Original Research ARTICLE
Microsatellite analysis of geographically close isolates of Cystoisospora suis
- 1University of Veterinary Medicine Vienna, Austria
Microsatellites are short repetitive DNA sequences of two to six repeats interspersed in the genome that display a rapid mutation rate and consequently show high variation between individuals or populations. They have been used to characterise population diversity and structure and the level of variation between different isolates of a number of different organisms, including apicomplexan protozoa. Currently nothing is known about the genetic variability and population structure of Cystoisospora suis (Apicomplexa: Coccidia), the causative agent of piglet coccidiosis, and we made use of the recently available genome of C. suis (strain Wien-I) to amplify microsatellite regions (ca. 300-550 bp) and evaluate the applicability of fluorescence-labelled primers to investigate amplicon length variation at high resolution using capillary electrophoresis (CE). Two phenotypically characterised isolates (Wien-I, toltrazuril susceptible; Holl-1 toltrazuril resistant) and six field isolates from Europe were compared by conventional PCR followed by agar-gel electrophoresis, Sanger sequencing and CE (fluorescence labelling and fragment length analysis) to evaluate the applicability of the method. Four primer pairs could be identified that amplified bands of the expected size and were labelled for CE analysis. High resolution CE for size determination of PCR amplicons proved to be a reliable and simple method. It revealed high diversity of the analysed strains, with marked differences even between two strains from neighbouring swine farms. In follow-up studies, adaptation of the PCR assay to multiplexing and amplification of small DNA quantities will provide a cost-effective tool to analyse field strains to reveal geographic diversity that could be mapped to phenotypic traits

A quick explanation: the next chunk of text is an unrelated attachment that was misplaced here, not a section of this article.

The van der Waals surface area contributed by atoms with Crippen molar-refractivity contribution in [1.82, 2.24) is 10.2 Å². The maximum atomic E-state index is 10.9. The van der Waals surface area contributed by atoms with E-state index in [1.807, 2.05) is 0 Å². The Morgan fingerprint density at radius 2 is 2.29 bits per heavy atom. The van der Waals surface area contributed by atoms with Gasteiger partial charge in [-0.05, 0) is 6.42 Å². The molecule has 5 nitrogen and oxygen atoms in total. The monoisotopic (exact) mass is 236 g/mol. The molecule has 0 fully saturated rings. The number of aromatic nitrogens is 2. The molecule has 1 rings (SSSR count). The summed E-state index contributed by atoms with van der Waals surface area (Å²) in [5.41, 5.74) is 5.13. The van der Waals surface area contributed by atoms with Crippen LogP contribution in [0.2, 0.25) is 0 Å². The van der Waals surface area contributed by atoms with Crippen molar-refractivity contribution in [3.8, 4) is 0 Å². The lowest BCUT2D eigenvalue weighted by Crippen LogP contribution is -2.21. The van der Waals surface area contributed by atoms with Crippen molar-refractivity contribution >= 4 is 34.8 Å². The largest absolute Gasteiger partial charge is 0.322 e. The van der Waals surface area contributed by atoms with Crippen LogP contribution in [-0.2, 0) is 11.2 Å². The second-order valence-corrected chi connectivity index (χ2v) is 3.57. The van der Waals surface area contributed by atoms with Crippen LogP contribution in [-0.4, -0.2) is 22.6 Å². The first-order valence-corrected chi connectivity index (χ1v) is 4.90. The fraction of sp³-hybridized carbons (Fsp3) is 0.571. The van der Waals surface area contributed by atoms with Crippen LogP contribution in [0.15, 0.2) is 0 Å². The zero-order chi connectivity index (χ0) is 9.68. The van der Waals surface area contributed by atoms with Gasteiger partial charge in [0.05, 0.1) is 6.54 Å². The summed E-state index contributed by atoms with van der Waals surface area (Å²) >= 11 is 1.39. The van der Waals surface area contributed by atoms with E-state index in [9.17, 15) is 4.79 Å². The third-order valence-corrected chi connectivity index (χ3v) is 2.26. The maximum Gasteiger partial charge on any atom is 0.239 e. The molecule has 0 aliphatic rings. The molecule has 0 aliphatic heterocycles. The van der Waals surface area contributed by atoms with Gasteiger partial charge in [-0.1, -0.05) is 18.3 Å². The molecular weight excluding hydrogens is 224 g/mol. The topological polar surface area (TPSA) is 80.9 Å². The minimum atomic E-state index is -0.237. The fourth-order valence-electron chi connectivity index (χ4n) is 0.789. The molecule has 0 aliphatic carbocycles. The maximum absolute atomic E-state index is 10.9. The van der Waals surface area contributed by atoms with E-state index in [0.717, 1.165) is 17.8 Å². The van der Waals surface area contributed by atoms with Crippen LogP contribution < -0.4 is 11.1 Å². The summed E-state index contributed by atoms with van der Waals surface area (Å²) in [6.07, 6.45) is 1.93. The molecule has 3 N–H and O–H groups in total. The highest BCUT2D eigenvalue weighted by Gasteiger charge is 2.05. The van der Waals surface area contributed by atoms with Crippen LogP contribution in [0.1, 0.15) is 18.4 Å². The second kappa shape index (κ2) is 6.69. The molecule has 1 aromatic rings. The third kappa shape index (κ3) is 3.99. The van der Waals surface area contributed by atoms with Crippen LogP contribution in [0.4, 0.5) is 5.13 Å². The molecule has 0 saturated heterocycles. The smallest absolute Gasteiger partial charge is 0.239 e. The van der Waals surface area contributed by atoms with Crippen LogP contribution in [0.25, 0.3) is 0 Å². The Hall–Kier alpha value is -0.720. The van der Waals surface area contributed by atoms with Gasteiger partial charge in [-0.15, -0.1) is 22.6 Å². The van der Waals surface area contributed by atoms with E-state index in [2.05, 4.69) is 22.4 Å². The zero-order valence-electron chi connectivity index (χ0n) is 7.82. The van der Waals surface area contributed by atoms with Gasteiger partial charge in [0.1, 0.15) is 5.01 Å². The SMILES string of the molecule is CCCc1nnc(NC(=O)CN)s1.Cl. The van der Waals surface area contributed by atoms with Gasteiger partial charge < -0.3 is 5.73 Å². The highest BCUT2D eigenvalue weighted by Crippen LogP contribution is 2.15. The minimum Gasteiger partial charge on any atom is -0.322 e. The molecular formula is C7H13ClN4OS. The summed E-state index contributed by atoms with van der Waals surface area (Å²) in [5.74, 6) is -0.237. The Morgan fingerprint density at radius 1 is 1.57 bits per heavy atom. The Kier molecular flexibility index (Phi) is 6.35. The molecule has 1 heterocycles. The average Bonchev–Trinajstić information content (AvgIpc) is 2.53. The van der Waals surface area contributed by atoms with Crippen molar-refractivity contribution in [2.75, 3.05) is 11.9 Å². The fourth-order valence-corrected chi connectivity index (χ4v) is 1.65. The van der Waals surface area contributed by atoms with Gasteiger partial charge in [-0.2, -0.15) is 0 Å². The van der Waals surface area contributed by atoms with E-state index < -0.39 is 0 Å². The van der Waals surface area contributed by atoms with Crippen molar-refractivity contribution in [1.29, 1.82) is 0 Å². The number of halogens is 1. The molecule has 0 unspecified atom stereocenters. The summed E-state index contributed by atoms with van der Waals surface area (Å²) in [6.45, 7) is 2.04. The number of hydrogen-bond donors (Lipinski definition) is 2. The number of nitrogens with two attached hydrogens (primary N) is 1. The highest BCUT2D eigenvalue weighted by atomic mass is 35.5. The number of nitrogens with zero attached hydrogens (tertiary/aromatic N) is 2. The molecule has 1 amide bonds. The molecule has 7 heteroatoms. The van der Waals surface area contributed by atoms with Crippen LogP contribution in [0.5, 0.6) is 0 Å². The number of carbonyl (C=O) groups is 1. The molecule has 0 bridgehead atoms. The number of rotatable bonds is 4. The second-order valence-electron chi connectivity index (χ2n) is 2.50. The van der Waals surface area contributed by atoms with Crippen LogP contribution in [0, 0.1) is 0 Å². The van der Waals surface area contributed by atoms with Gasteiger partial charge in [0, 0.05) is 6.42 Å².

Keywords: Swine, Coccidia, Population Genetics, capillary electrophoresis, short repetitive elements, Isospora suis
Received: 28 Aug 2018;
Accepted: 08 Mar 2019.
Edited by:Luís P. Gondim, Federal University of Bahia, Brazil
Reviewed by:Jan Slapeta, University of Sydney, Australia
Arwid Daugschies, Leipzig University, Germany
Guo-Hua Liu, Hunan Agricultural University, China
Copyright: © 2019 Joachim, Ruttkowski and Palmieri. This is an open-access article distributed under the terms of the Creative Commons Attribution License (CC BY). The use, distribution or reproduction in other forums is permitted, provided the original author(s) and the copyright owner(s) are credited and that the original publication in this journal is cited, in accordance with accepted academic practice. No use, distribution or reproduction is permitted which does not comply with these terms.
* Correspondence: Prof. Anja Joachim, University of Veterinary Medicine Vienna, Vienna, Austria, Anja.Joachim@vetmeduni.ac.at